Do actors and musicians command a special treasury of recall-and-retrieval secrets – dark arts invisible to awestruck spectators? Almost certainly not. When the leading Shakespeare scholar Professor Peter Holland researched memory and forgetting on the stage, he wrote that: “What I found most remarkable is the virtual silence in the books on actor training on how to remember the lines”. By and large, that’s still the case. Handbooks of technique will briefly round up useful tips but then move on to website management or the benefits of yoga.
For most performers, the mantra remains what Pennington calls “Repetition, repetition, repetition”. Yet that discipline can take a myriad of forms. One size of memorisation by no means fits all. Pennington says that “I always learn late at night. Some people prefer the morning, when you’re fresh .... Everyone has their own system, especially when they come across passages that are particularly tricky for them.” He recommends acrostics and mnemonics that associate troublesome passages with a memorable story: an approach rooted in the Renaissance “art of memory” that flourished in Shakespeare’s day.
Recordings of a single part or of an entire play, committed to MP3 players and listened to over and over again, also find favour. This record-and-repeat method has a long pedigree, but Peter Allday’s LineLearner app brings it into the download age. Older forms of technology also have their fans. Lenny Henry speaks for many actors when, in Laura Barnett’s book Advice from the Players, he advises: “Try writing down your lines, at least 10 times for each scene.” Moving around also helps to fix the words. It seems that the hippocampus likes to have other senses busy while it works. Helga Noice, professor of psychology at Elmhurst College in Illinois, discovered that the physical actions that partner words have a crucial effect in sealing the deal for long-term memory.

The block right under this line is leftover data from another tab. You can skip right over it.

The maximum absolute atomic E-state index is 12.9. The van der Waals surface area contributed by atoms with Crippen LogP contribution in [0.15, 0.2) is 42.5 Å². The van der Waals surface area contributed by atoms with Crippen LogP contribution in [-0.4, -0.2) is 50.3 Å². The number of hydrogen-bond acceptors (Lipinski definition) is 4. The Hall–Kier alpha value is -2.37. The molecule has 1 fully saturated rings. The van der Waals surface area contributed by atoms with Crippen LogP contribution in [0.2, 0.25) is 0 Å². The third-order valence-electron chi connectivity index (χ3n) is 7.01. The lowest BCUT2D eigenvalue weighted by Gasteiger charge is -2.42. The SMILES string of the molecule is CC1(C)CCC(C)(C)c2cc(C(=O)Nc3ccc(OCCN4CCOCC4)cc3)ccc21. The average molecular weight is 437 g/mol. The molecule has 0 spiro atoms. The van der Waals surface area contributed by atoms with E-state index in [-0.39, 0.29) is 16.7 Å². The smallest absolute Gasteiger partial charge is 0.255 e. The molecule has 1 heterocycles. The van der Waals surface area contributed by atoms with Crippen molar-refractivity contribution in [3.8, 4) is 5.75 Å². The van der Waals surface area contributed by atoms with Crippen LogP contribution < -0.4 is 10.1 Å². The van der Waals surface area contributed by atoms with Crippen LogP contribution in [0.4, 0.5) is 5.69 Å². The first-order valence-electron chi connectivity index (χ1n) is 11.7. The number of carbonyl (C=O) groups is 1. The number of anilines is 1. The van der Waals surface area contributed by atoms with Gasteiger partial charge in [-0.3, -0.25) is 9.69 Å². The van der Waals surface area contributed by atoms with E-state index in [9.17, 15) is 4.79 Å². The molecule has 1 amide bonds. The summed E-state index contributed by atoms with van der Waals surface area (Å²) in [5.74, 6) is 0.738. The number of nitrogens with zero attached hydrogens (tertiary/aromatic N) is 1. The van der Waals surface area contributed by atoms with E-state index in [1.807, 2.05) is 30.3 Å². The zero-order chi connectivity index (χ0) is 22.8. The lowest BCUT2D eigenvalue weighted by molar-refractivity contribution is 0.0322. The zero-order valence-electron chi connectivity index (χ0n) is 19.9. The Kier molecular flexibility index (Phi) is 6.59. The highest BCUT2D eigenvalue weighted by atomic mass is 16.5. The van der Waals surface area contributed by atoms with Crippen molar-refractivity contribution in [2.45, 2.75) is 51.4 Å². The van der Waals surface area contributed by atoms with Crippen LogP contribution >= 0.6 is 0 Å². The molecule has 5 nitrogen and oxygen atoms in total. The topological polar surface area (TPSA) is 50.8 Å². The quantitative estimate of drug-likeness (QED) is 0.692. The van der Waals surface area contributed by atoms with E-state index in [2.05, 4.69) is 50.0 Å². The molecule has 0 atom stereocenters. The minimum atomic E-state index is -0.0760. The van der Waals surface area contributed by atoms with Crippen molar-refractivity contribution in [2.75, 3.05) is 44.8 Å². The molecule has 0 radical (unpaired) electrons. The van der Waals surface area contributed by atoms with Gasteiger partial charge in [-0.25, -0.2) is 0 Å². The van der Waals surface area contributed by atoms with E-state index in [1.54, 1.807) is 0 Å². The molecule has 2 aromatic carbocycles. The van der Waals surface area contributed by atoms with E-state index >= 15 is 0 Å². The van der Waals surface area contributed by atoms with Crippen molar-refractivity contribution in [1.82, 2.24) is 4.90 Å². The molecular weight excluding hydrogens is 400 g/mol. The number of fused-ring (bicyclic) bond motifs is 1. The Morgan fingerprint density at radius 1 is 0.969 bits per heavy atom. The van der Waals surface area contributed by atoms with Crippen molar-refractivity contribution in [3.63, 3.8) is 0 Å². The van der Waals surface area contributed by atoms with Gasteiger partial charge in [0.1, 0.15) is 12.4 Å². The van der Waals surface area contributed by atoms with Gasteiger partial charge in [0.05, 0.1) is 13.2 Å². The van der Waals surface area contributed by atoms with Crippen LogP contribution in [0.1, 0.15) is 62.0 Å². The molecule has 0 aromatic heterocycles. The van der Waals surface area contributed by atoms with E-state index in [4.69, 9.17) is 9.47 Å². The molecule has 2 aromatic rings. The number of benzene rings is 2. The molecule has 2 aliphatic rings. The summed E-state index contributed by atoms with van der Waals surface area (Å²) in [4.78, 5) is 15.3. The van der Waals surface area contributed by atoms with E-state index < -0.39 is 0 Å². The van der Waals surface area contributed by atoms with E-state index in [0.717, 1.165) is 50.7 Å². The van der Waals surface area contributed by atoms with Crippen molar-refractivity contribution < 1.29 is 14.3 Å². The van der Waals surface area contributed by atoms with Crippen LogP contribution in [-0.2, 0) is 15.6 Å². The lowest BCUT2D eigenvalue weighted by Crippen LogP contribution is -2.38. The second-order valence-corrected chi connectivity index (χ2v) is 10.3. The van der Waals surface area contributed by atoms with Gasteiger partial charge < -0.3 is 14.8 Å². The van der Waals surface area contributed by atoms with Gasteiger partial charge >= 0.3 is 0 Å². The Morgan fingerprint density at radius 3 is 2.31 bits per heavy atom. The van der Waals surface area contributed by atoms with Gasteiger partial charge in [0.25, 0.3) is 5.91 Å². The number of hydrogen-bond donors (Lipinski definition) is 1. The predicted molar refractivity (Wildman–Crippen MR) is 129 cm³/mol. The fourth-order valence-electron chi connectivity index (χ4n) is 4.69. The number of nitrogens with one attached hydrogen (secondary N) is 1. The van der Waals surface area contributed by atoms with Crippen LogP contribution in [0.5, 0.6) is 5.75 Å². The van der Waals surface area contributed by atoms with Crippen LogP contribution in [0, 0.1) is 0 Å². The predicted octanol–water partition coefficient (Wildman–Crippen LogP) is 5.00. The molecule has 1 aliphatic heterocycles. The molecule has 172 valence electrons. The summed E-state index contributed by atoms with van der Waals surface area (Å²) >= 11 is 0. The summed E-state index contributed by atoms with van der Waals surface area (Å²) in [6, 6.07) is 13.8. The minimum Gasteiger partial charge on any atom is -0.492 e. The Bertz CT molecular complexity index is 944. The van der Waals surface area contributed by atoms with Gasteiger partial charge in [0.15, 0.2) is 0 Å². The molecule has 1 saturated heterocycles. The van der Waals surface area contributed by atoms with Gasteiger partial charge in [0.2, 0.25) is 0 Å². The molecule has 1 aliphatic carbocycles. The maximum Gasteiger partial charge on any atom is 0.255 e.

All actors agree, however, that the key to mastering lines is not to treat them as lines, but as the ingredients of a character and a story. Grasp the total meaning, and the words will swiftly follow. For Michael Pennington, "You come to know the character that much better. It's like the engineering of a car: you get to see what goes on under the bonnet. It's a matter of cosying up the author – you see how they do it, and you develop a feeling for the music of the language".
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‘Hamlet’, with Benedict Cumberbatch, runs at the Barbican Theatre 5 August-31 October, with live transmission to cinemas nationwide on 15 October. BBC Prom 22, with the Aurora Orchestra and Nicholas Collon, is at the Royal Albert Hall at 3.30pm on Sunday 2 August, with a BBC4 broadcast on Sunday 9 August. Michael Pennington’s book ‘Let me Play the Lion Too: How To Be an Actor’ is published by Faber & Faber. He will be appearing in the Kenneth Branagh Theatre Company’s production of Shakespeare’s ‘The Winter’s Tale’, which opens at the Garrick Theatre on 17 October